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Family spelling variants includes Leagha, Ó Laoidhigh, Mac Laoidhigh, Laoidhigh, Lye, Legh, Lea, Lee, Leigh
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Lye Family History
The Lee Surname in England
The surname derives from the Old English word 'leah', meaning a clearing in a wood. It became popular in England after the Norman Conquest of 1066, when Normans took over much of the land that had previously been in the possession of Anglo-Saxon nobles, and who, as per their custom, adopted the names of the English estates they acquired.
Among the earliest recorded Leigh/Lee families were the Lees of Darnhall, Cheshire as well as the Leghs (another form of the name) of East Hall in the same county who appear to have been descended from an Efward de Lega who lived at around the time of the Norman Conquest.
As a place name it dates from pre-Conquest times and there are over 19 villages or towns of that name or which derive from it, including Hughley in Shropshire which was named after a twelfth century Hugh de Lea.
A variation of the surname is Lye. A Sir Edmund Lye was an Elizabethan seaman who took part in the fight against the Spanish Armada.
The Lee Family in Ireland
Ó Laoidhigh, a surname which means 'poetical', was anglicised early as O Leye and later as Lee, and found early in Connacht. Another sept, or family division, was located in counties Cork and Limerick. A variation of the name,
Mac Laoidhigh, was an ancient sept of county Laois.
There are also several families in Ireland of Mac An Leagha, meaning 'son of the physician', which was used, to make matters more complex, by the (Mac) Donleavy family as an alias! (P. Woulfe, 'Sloinnte Gaedheal is Gall' 1923). Of renown were the Connacht septs, one being the chiefs of Ui Briuin Eola, also of Annadown, who were hereditary physicians to the O'Flahertys.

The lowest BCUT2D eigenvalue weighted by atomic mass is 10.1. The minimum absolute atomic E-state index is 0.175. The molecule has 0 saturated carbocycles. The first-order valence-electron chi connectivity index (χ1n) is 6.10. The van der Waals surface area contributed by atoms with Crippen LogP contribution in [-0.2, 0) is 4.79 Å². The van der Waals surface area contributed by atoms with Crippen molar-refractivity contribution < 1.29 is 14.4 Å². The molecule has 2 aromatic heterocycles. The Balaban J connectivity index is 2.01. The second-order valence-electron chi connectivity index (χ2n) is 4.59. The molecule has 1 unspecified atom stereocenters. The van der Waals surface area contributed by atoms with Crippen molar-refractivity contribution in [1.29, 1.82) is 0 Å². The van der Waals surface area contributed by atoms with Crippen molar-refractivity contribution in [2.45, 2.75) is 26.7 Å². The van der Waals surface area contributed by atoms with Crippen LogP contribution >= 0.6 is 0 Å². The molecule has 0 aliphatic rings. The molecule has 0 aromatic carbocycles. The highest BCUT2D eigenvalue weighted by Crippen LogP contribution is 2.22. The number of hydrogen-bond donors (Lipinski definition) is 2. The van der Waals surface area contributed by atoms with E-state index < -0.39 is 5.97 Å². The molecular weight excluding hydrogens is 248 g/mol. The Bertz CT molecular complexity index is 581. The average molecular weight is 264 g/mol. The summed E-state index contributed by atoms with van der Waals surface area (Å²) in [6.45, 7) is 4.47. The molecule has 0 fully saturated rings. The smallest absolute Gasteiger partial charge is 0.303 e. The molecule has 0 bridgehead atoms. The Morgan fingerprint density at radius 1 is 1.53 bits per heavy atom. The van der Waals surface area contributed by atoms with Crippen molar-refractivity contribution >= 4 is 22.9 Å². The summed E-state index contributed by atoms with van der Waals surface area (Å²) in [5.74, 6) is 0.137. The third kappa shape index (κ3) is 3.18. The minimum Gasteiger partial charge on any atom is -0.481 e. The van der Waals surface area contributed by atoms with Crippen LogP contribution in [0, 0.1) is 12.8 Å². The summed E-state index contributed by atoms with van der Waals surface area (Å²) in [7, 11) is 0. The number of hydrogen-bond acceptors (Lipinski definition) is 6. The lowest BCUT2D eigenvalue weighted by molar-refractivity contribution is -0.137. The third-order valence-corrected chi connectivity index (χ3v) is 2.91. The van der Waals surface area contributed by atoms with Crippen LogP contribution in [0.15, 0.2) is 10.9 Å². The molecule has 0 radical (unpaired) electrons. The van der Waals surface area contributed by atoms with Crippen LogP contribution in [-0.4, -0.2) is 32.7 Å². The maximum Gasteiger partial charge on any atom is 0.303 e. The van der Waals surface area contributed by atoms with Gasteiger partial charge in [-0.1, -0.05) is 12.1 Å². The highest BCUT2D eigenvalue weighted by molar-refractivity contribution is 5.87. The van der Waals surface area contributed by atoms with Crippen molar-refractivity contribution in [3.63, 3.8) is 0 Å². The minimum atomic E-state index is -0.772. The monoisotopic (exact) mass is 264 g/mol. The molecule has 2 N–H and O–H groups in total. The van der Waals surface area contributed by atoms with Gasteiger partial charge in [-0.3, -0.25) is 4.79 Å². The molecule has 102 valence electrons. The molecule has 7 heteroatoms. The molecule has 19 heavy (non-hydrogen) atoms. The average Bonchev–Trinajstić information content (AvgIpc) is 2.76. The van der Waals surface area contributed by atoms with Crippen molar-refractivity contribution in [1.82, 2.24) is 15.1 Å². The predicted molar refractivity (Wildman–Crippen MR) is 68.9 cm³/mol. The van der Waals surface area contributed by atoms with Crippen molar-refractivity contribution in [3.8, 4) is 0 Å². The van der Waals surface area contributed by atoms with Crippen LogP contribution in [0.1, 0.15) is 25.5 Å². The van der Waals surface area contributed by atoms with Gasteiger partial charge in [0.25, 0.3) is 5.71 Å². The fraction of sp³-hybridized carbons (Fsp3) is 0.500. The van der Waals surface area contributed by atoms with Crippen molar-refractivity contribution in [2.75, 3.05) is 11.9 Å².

In the 15th century a learned member of this family translated into Irish a Latin treatise on medicine, which originated in the arabic lands. This book is in the Royal Irish Academy's library.
In William Petty's 1659 'Census' we find Lee as a 'Principal Irish Name' in Co Cork in baronies: Kinalmeaky, Leaue (6 families); and in Carbery East, Leagh (26 families) and Carbery West, Leah & Leagh (20 families). The name must be distinguished from Leahy/Leaghy (Ó Laochdha) which is also found in the 1659 'Census'.
In Griffith's 'Primary Valuation' of households (1848-64), most Lee households were in counties Cork (130) Cavan (101) and Galway (87).
The Lee Surname in Wales
Many of the Welsh Lees came to Wales from England, or Ireland, during the industrialisation of the country in the nineteenth century. However, there are other Lee families who are descended from a Romany family, in particular from brothers called Sampson and Elijah Lee, two of the 13 children of Sam Lee who had been born in Gloucester in 1805. One branch settled in south Wales, while another branch settled in the north.
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